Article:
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Ethics Watchdog Has Big Impact On Federal Workers, But Not On Trump

Federal conflict-of-interest laws require officials like commerce secretary nominee Wilbur Ross (right) to divest holdings, but President Trump is not covered by those requirements.
Don Emmert
AFP/Getty Images
Federal conflict-of-interest laws require officials like commerce secretary nominee Wilbur Ross (right) to divest holdings, but President Trump is not covered by those requirements.

On Monday, the Senate will vote on Wilbur Ross' nomination as the U.S. commerce secretary. As required by the Ethics in Government Act, the billionaire businessman has reached an agreement with the Office of Government Ethics to sell off most of his holdings.

That divestiture will once again underscore the impact of the tiny agency that actually has no power to enforce federal ethics laws. It simply provides guidance on how to comply with laws, and helps work out solutions, as it has with Ross.

But while OGE has been shaping the holdings of President Trump's appointees, it has so far had no real impact on Trump himself.

Trump correctly notes that federal conflict-of-interest laws technically do not apply to the president and vice president, although previous holders of those positions have voluntarily observed the rules.

Back in November, OGE Director Walter Shaub used Trump's favorite social media platform — Twitter — to tweet out some advice. In an effort to coax Trump to divest his business empire, his office offered a Trump-style tweetstorm, saying things like: "Brilliant! Divestiture is good for you, very good for America!" — even though Trump had never promised such a thing.

Government reform advocate Meredith McGehee said of the 75-employee agency: "I would describe it at this point as the mouse that roared."

That was its loudest public roar since 1978, when it was created to help keep Washington calm. Congress didn't want another national trauma like the Watergate scandal that had brought down President Richard Nixon in 1974.

In the aftermath of that ordeal, Congress created new rules for ethical behavior in government, and set up OGE to help facilitate compliance.

"Government officials didn't disclose their personal financial holdings and wealth until the ethics laws were created," said Washington ethics lawyer Jan Baran. Once OGE set up shop, it taught federal officials how to comply with the new laws. "These forms were being filled out and submitted and made public for the first time," he added.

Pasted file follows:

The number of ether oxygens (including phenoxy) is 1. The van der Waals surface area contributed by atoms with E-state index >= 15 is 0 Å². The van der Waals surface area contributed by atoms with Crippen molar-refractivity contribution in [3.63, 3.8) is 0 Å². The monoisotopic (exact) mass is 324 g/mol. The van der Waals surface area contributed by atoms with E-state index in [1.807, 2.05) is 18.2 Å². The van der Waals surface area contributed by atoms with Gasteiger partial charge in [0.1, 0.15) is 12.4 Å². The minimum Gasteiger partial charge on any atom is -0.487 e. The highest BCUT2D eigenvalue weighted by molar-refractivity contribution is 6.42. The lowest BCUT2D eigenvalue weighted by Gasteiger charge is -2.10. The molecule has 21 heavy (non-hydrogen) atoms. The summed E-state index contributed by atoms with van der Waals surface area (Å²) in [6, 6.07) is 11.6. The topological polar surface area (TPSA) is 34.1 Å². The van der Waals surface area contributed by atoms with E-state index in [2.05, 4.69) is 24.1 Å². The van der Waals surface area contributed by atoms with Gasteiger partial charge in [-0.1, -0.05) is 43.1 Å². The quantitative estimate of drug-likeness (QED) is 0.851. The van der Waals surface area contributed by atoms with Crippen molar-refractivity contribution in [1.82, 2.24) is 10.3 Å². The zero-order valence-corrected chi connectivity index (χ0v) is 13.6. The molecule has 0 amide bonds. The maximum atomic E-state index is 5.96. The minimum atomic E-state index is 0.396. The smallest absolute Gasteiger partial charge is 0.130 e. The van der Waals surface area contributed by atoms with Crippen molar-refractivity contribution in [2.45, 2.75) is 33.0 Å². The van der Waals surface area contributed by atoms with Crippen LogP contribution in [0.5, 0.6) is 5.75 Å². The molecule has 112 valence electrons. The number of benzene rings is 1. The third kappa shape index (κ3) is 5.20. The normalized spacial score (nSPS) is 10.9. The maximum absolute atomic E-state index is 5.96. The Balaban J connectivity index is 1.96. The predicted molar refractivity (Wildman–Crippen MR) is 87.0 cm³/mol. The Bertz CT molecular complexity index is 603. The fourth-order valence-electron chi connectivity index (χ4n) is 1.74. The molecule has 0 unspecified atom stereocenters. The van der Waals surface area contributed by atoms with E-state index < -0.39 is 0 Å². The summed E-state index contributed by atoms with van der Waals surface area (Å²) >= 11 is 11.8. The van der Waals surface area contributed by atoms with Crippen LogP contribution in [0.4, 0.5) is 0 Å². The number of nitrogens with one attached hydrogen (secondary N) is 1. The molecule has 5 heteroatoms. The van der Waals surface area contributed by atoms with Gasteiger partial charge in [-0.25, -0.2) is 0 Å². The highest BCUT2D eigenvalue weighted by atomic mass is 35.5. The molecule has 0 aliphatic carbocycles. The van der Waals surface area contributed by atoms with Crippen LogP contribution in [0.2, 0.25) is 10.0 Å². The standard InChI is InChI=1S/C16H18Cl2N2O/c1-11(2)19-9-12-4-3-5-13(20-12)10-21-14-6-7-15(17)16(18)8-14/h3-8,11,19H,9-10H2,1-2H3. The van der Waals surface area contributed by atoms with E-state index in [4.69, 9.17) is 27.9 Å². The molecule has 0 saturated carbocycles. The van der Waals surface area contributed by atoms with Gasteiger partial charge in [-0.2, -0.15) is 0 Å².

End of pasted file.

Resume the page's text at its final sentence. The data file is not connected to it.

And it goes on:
In the mid-1980s, the disclosure requirement led to OGE's biggest controversy up until now. That's when President Ronald Reagan's attorney general Ed Meese failed to disclose a financial relationship with lawyers for a Pentagon contractor. The scandal led to Meese's resignation.

Since then, OGE's work has gone on quietly, but with a huge impact on the federal bureaucracy.

While it gets attention for working with 22 Cabinet-level nominees, its biggest job involves overseeing the collection of annual financial disclosures from 370,000 midlevel federal employees. Disclosure is mandatory for "anyone who touches money," mainly contracting officers, procurement officials and those who oversee federal spending.

OGE's goal is to ensure that federal workers don't have financial interests that could come before the public interest.

And that's the rub with President Trump.

While Trump has stepped back from management of his business empire,
he continues to profit from it. He correctly notes the conflict-of-interest law
doesn't actually apply to the Oval Office occupant.

But previous presidents complied voluntarily.

Shaub, in a rare speech last month, suggested that Trump is upsetting a delicate balance in Washington.

"Should a president hold himself to a lower standard than his own appointees?"

Trump's Commerce Department appointee, Ross, decided to make serving his country enough of a priority that it was worth the price: resigning his positions with 37 companies and selling off his holdings in about 80 companies.

Copyright 2020 NPR. To see more, visit https://www.npr.org.

Peter Overby has covered Washington power, money, and influence since a foresighted NPR editor created the beat in 1994.
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